Book review of Ross, R. R. & Hilborn, J. (2008). Rehabilitating Rehabilitation. Neurocriminology for treatment of antisocial behavior. Ottawa: Cognitive Centre of Canada.
(ISBN 978-1-896310-05-3. Can be obtained at the Cognitive Center of Canada, Suite 294, 200 Rideau Terrace Ottawa, Canada, K1M0Z3, with a Check in currency equivalent to Canadian $ 29.50 + postage (for US orders: $ 18.50 surface; $ 38.50 air; for Europe orders surface $ 21.50; air:. $ 46.00.)
There is no better way to awaken the good in people than to treat them as if they were already good.
The Reasoning and Rehabilitation Program (R&R) is a cognitive-behavioural approach which aims to change the attitudes and behaviour of offenders and thereby reduce the risk of relapse. It was developed by the Canadian psychologist Robert R. Ross, emeritus professor of criminology at the University of Ottawa, who was also chief psychologist at the „Ministry of Correctional Services in Canada for juvenile and adult offenders“ for twelve years. For his work with antisocial young people he was awarded the „Centennial Medal of Canada“.
The effectiveness of R&R – starting signal was 1986 – is by now well documented, a meta-analysis (26 comparisons between treatment and control groups) resulted in a reduction of relapse rate by an average of 14% (Tong & Farrington 2006[ii]). The R&R is probably the most widely implemented relevant intervention worldwide; by now over 70,000 volunteers from 22 different countries – including Germany[iii], Hong Kong, Japan and the United Arab Emirates – have participated in R & R.
In the book reviewed here recent research results relevant to R&R are described, in particular regarding „Neurocriminology“. There is evidence that persons who behave prosocial create „prosocial connections“ in their brain (S. 233).
Such findings were included in the „R&R2“ programs, which meanwhile were published by the „Cognitive Centre of Canada“[iv] and which are also described in this book. The original version included at least 35 two-hour sessions, the new variants only about half this number. Furthermore, they are usually tailored to specific groups, such as mentally ill offenders or relatives of criminals.
In the original R&R version sometimes antisocial roles are embodied in role-play by participants. There is a risk – that can be confirmed completely by the writer of this review after of his long experience as R&R Coach[v] and R&R Instructor[vi] – that the „actors“ do not refer the applause they receive for their performance (eg laughter) to their performance but to their antisocial remarks. Therefore, a new principle of R&R says that participants must never embody antisocial roles and it must be ensured even more that prosocial behaviour and prosocial statements are often reinforced (p 234-235).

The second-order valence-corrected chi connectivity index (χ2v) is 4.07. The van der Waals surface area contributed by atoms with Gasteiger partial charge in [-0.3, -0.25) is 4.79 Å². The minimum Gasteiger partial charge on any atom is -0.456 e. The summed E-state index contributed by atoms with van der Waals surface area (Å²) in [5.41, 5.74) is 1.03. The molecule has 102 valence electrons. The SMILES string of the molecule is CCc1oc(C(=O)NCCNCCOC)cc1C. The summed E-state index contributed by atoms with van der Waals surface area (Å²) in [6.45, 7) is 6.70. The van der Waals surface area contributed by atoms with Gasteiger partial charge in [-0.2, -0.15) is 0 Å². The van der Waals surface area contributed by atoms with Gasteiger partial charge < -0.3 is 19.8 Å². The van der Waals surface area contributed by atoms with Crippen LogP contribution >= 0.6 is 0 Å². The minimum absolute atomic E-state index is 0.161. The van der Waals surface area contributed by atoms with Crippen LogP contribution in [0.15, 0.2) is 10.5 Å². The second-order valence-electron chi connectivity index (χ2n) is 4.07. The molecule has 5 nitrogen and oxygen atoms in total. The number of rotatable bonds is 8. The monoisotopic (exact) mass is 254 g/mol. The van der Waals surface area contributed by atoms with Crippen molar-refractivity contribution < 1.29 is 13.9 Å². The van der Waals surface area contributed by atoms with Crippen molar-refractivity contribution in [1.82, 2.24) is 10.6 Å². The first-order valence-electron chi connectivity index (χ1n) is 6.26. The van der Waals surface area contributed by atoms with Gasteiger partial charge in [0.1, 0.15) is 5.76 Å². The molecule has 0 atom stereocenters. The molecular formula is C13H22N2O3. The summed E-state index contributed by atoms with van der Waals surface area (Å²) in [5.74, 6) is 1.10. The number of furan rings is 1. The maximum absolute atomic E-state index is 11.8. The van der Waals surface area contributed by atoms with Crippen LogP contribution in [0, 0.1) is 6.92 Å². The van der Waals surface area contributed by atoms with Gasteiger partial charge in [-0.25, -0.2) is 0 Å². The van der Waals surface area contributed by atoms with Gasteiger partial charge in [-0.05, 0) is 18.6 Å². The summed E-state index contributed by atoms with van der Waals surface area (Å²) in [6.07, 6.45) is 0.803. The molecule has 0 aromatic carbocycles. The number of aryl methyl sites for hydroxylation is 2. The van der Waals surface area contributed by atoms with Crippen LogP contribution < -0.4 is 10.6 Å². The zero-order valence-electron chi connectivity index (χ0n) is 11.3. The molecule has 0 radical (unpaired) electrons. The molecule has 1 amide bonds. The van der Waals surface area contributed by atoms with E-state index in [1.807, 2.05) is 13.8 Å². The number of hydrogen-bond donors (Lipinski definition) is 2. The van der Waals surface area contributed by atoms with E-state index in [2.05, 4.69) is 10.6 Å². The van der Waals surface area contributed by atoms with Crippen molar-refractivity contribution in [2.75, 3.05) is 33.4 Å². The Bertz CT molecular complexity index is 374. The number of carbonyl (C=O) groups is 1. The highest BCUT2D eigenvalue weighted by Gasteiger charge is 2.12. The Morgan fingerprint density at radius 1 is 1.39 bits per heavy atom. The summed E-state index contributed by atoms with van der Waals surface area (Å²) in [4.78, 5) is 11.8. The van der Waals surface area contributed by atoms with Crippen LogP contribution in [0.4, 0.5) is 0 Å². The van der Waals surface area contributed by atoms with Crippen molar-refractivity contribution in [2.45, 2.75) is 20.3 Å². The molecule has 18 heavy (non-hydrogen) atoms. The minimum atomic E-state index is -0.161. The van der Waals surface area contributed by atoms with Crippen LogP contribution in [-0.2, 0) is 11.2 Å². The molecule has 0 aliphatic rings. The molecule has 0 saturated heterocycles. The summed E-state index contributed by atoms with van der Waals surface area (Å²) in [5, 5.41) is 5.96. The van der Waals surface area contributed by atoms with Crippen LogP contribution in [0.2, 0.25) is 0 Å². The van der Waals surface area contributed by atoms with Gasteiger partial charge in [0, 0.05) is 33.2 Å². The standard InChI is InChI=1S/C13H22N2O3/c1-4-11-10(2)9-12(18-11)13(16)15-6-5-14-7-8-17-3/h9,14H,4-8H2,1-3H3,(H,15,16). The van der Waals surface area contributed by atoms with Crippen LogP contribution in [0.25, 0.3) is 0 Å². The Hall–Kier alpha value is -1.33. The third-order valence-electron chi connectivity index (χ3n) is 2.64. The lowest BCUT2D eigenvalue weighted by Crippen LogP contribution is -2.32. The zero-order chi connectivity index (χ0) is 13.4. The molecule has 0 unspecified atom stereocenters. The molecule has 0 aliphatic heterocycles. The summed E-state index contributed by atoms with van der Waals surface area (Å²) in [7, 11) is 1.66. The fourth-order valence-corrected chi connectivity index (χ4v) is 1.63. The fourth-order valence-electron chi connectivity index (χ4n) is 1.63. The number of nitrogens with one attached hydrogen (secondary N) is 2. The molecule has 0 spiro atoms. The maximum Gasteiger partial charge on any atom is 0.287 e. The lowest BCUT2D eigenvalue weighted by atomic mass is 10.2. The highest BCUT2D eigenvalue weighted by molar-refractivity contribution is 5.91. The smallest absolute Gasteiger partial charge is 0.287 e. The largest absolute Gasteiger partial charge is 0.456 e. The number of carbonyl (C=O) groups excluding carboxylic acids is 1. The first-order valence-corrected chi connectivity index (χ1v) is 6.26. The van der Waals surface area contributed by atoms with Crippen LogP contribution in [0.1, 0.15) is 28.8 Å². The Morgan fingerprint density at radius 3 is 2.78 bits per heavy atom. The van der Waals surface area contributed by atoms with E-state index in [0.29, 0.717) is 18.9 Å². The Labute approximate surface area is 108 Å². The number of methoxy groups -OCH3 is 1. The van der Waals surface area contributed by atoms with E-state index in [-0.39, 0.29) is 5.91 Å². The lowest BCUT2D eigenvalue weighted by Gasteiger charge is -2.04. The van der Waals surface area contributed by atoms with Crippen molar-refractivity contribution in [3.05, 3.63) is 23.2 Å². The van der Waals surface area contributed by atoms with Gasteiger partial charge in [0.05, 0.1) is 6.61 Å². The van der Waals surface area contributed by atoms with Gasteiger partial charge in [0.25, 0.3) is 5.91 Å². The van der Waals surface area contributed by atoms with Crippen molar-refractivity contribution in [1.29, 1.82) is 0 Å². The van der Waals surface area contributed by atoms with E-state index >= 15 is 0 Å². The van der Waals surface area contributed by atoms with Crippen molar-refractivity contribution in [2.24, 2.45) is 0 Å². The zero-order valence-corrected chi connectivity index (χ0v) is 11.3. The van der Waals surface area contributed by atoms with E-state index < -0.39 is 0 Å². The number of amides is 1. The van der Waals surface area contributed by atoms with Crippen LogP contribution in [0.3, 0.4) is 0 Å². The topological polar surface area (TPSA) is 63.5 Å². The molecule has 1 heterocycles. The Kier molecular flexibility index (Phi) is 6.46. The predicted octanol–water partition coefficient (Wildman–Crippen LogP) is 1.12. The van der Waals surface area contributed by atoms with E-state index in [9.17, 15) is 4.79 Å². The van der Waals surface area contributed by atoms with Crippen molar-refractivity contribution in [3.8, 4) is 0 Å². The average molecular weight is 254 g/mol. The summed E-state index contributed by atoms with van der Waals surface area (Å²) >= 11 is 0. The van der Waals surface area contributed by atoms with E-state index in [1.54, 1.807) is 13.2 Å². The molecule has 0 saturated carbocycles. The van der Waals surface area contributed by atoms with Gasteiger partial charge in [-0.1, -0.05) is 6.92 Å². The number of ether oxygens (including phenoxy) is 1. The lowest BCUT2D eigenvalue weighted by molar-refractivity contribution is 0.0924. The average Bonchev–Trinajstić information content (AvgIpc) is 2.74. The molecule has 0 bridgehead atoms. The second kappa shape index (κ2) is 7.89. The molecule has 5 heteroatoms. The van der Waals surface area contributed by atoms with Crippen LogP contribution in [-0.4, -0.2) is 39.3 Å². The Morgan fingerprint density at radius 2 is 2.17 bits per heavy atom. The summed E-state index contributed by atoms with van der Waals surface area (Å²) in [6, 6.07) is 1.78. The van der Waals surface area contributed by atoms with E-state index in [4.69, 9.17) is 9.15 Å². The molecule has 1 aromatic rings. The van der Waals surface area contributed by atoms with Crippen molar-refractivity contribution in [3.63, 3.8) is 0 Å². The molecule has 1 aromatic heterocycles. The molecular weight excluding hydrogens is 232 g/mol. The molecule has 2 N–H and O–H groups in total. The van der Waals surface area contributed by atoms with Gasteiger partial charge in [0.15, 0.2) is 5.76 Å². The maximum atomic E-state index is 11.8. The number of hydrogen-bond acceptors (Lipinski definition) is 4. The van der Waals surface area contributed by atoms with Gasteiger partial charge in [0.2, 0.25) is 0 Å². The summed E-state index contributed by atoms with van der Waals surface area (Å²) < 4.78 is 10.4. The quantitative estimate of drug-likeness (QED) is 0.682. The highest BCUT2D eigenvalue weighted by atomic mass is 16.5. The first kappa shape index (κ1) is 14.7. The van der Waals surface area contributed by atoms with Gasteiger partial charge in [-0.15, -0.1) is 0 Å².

The R&R does not want to replace other interventions with offenders. It is a training of social competence, and not „therapy“ in the sense that the misdeeds of participants are discussed. The atmosphere should correspond more to an open university course than to a group of sinners who mutually pledge to improvement. This is probably the main reason why the program is well accepted by most participants. Therefore, it is recommended – eg when interventions are planned in prison – to begin with R&R in order to promote the general treatment readiness. Also, the strengths and weaknesses of participants can thus be better appreciated, which is useful for further treatment planning. Furthermore, acceptance is augmented because certain counter-productive behaviours must be avoided by R&R coaches. In the course of his work as instructor the author of this review has come to stigmatize three of these errors as a „deadly sins“: First, humiliate participants, secondly, to give the moral high ground, and thirdly – here one may argue whether this is really a capital offense – to keep monologues. The participants should not fall asleep but actively participate from the start.
This easy to read and with British humour – Ross grew up in Scotland – interwoven book can be recommended to all who are practicing R&R, in particular of course coaches and instructors. But since many fundamental problems of offender treatment and related research results are addressed and reported it can be recommended to all people interested in the rehabilitation of offenders.
[i] Gustav Radbruch (1878-1949) was a German politician and jurist.
[ii] Tong, J. L. S & Farrington, D. (2006). How effective is the „Reasoning and Rehabilitation“ programs in reducing reoffending? A meta-analysis of regular evaluations in four countries. Psychology, Crime & Law, 22, 3-24.
[iii] Gretenkord, L. (2017). R&R – Das Reasoning and Rehabilitation Programm. In R. Müller-Isberner, P. Born, S. Eucker, & B. Eusterschulte (Eds.), Praxishandbuch Maßregelvollzug. Grundlagen, Konzepte und Praxis der Kriminaltherapie (3., erweiterte und aktualisierte Aufl.) (S. 433-441). Berlin: Medizinisch Wissenschaftliche Verlagsgesellschaft.
[v] R&R „trainer“ or „coach“ is a person leading a course. They are trained in a one-week course.
[vi] R&R „instructors“ are the persons who have been qualified by the Cognitive Centre of Canada and authorized to „train the trainers“, that is the R&R coaches.